Dr. Jekyll and Mr. Spies
Keeping the peace between a sportsman and his alter ego
As a hunter, I have always maintained that if the right opportunity presented itself on a game animal, I wouldn’t hesitate for a second. I’d take the shot, then and there, before my quarry could slip away. But this sensible philosophy directly conflicts with my chosen line of work. As the host of an outdoors TV show, I am only allowed to shoot when the cameras are rolling.
Don’t get me wrong—I love the spotlight. Problem is, my first instincts are those of a hunter, and my television hosting obligations finish a distant second.
So one sunny South Dakota afternoon found that second, pestering voice inside me screaming, “Don’t shoot, you idiot!”
In my sights stood the biggest pronghorn buck ever to roam the South Dakota prairies. He paused, statue-still and perfectly positioned beside four girlfriends, his horns towering like skyscrapers.
It was filming season and I had one tag left. I had just inched forward through hundreds of yards of cactus and rocks to within 60 yards of the monster. I stared at him through my crosshairs, and he was none the wiser to my presence. Perfect.
Except for one problem: My cameraman lay ensnared in a jungle of sagebrush 15 yards behind me, a mouse in a glue trap. He tried to reposition himself, and five sets of curious eyes locked onto us. As the TV host scrambled for the pause button, the hunter reached for the trigger.
“Wait,” hissed my cameraman. Boom, cracked my rifle.
The buck fell dead and his ladies fled. I guess you could say I blew it. My TV folks certainly did. And keeping them happy is critical for keeping my job, so I vowed to heed my other half in the future.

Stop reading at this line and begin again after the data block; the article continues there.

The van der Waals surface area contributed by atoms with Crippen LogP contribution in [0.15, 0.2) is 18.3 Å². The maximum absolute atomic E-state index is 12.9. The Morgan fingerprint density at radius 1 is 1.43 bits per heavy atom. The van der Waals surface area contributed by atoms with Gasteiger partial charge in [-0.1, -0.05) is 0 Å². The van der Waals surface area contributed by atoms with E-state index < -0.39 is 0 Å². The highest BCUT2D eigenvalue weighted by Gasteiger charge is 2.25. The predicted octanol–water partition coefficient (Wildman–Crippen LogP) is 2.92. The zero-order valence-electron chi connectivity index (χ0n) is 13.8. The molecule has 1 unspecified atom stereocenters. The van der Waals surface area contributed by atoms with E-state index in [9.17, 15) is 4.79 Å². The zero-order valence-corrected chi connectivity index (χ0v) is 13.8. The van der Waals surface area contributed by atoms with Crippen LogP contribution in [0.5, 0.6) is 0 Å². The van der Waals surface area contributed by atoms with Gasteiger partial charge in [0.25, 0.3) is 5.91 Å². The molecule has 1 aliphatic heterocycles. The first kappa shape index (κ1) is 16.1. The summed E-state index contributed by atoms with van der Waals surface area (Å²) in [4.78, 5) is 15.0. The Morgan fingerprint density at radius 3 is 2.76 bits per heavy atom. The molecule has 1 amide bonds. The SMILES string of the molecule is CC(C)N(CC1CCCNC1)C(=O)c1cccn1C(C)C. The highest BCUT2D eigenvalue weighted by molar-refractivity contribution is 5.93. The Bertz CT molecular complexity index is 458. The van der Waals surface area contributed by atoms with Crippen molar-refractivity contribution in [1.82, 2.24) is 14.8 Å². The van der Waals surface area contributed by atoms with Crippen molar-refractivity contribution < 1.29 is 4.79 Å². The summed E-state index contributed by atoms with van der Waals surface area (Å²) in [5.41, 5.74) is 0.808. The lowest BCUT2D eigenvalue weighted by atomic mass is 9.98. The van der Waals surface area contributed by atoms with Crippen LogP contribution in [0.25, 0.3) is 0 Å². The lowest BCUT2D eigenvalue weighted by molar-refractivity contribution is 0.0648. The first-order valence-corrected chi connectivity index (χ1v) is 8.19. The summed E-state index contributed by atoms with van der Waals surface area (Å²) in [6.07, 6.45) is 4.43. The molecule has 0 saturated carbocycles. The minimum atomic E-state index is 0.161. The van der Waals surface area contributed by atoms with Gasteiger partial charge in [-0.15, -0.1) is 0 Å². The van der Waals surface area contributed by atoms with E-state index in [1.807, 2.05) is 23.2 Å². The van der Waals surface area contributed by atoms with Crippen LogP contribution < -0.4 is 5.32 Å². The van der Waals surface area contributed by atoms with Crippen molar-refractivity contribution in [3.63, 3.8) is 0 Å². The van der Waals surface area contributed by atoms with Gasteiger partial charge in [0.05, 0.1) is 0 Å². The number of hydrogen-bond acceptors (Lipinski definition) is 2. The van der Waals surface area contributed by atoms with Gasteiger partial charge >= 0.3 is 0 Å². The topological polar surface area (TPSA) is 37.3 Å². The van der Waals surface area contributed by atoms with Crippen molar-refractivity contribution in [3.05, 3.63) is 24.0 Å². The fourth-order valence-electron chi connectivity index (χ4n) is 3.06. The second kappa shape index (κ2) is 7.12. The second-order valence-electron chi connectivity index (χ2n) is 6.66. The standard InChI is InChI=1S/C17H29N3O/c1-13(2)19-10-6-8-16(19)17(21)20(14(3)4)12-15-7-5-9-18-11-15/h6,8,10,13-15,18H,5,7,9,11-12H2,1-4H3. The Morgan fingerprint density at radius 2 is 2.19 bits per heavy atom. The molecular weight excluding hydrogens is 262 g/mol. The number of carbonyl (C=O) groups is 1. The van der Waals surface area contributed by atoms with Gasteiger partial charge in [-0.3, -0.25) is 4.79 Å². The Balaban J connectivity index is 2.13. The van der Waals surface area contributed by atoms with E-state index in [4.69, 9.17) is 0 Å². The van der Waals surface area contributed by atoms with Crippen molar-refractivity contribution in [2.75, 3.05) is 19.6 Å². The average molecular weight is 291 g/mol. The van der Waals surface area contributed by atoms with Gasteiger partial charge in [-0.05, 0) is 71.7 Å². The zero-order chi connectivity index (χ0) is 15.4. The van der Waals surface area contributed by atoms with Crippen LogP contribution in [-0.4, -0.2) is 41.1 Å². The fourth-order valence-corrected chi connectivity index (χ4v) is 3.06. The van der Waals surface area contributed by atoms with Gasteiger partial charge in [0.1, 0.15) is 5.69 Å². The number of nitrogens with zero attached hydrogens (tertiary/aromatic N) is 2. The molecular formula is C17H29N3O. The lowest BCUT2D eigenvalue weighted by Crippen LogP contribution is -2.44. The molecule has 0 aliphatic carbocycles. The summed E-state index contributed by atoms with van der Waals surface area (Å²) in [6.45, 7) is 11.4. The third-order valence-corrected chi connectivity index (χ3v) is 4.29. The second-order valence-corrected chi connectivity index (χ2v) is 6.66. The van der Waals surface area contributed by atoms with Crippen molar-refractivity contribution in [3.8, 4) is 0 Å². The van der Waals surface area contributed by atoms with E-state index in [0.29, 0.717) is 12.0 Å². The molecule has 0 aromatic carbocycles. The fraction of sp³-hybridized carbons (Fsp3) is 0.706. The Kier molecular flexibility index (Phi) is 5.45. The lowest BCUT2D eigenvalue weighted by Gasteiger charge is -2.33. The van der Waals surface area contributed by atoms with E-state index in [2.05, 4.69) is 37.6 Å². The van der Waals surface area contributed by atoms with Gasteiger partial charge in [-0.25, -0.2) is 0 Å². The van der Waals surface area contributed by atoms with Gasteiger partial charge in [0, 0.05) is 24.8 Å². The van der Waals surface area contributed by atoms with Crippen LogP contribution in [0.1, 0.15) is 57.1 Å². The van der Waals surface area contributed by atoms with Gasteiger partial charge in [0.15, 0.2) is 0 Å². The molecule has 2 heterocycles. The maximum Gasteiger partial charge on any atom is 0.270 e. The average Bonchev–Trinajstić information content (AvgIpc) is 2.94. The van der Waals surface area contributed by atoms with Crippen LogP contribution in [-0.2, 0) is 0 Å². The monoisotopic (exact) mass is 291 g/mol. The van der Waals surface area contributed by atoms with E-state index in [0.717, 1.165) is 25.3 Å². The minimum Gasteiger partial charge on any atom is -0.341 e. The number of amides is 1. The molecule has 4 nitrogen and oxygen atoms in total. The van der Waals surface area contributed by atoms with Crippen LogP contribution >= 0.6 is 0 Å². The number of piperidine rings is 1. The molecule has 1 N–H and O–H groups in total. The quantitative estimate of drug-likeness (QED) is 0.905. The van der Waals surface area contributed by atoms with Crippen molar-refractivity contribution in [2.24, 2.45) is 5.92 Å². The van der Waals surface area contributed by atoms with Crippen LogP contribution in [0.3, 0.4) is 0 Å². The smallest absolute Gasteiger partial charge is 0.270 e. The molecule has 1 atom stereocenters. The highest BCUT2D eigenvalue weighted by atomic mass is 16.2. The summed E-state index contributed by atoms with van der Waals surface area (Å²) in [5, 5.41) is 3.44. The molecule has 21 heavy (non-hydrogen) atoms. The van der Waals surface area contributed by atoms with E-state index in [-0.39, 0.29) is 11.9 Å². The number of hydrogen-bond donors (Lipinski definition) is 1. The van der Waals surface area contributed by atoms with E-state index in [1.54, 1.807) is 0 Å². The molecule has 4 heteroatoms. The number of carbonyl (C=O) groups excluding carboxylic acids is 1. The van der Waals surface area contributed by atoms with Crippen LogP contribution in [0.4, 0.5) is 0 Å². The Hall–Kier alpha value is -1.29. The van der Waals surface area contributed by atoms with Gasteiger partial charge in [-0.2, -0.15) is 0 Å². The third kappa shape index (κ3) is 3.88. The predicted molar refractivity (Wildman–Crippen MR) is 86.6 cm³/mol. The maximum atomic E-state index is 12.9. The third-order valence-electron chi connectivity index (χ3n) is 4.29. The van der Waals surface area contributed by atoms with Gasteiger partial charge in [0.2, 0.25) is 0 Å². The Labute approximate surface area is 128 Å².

Fast-forward to this year. I was fulfilling my life-long dream of hunting harlequin ducks on the Puget Sound. Washington’s limit is just one bird per season, and everything from weather conditions to my shooting abilities weighed on me. But the plan was foolproof. The decoys were bobbing, the boats were anchored, and the film crew was briefed on flight patterns.
Just after legal light, a pair of harlequins flapped toward us. We shuffled into position, and the birds flared. They must have noticed the six people, three shotguns, two cameras, and a partridge in a pear tree floating conspicuously on the water.
My nerves twitched, and the stress built. Minutes turned into hours. We couldn’t leave without footage for a new episode.
Then suddenly, out of the wild blue sky, there emerged a single mature drake. He was on a mission from God, flying lightning fast and unfazed by the decoys.
The mediator inside me struggled to wait for the cameras, but the battle was already lost. I seized my shotgun and fired. My dream duck dropped out of the sky. It had all unfolded in seconds—and the cameras only captured the tail end of the action.
So, you might wonder, what have I learned over the years? Nothing, if you ask the TV execs. But I’ve discovered a little something. Considering I’ve taken my love of the outdoors and burdened it with the stressors of a career, I’m still first and foremost a hunter. And I’m okay with that—because I won’t be on television forever.